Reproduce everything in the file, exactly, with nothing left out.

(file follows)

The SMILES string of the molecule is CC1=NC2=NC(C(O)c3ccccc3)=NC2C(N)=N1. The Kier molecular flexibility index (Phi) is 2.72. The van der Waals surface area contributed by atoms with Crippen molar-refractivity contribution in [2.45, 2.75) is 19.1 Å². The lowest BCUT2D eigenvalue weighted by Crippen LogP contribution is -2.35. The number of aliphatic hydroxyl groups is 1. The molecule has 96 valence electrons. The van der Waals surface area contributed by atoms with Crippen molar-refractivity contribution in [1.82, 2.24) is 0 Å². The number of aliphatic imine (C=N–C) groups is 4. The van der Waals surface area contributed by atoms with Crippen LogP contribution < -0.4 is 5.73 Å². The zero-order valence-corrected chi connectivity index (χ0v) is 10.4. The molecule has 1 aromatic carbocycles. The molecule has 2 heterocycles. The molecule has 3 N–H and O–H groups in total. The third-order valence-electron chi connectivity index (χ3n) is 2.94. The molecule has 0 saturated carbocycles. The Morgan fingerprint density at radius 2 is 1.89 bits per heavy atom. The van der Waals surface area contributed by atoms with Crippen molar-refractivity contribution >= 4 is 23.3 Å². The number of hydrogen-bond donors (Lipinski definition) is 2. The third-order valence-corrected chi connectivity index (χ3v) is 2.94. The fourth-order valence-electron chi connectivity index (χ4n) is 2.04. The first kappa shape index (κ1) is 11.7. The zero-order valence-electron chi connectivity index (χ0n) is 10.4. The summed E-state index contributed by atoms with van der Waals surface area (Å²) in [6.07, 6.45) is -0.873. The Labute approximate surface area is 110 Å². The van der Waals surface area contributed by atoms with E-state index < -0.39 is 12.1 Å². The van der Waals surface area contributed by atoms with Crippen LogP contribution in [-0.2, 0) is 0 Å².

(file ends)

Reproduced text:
The SMILES string of the molecule is CC1=NC2=NC(C(O)c3ccccc3)=NC2C(N)=N1. The Kier molecular flexibility index (Phi) is 2.72. The van der Waals surface area contributed by atoms with Crippen molar-refractivity contribution in [2.45, 2.75) is 19.1 Å². The lowest BCUT2D eigenvalue weighted by Crippen LogP contribution is -2.35. The number of aliphatic hydroxyl groups is 1. The molecule has 96 valence electrons. The van der Waals surface area contributed by atoms with Crippen molar-refractivity contribution in [1.82, 2.24) is 0 Å². The number of aliphatic imine (C=N–C) groups is 4. The van der Waals surface area contributed by atoms with Crippen LogP contribution < -0.4 is 5.73 Å². The zero-order valence-corrected chi connectivity index (χ0v) is 10.4. The molecule has 1 aromatic carbocycles. The molecule has 2 heterocycles. The molecule has 3 N–H and O–H groups in total. The third-order valence-electron chi connectivity index (χ3n) is 2.94. The molecule has 0 saturated carbocycles. The Morgan fingerprint density at radius 2 is 1.89 bits per heavy atom. The van der Waals surface area contributed by atoms with Crippen molar-refractivity contribution >= 4 is 23.3 Å². The number of hydrogen-bond donors (Lipinski definition) is 2. The third-order valence-corrected chi connectivity index (χ3v) is 2.94. The fourth-order valence-electron chi connectivity index (χ4n) is 2.04. The first kappa shape index (κ1) is 11.7. The zero-order valence-electron chi connectivity index (χ0n) is 10.4. The summed E-state index contributed by atoms with van der Waals surface area (Å²) in [6.07, 6.45) is -0.873. The Labute approximate surface area is 110 Å². The van der Waals surface area contributed by atoms with E-state index < -0.39 is 12.1 Å². The van der Waals surface area contributed by atoms with Crippen LogP contribution in [-0.2, 0) is 0 Å².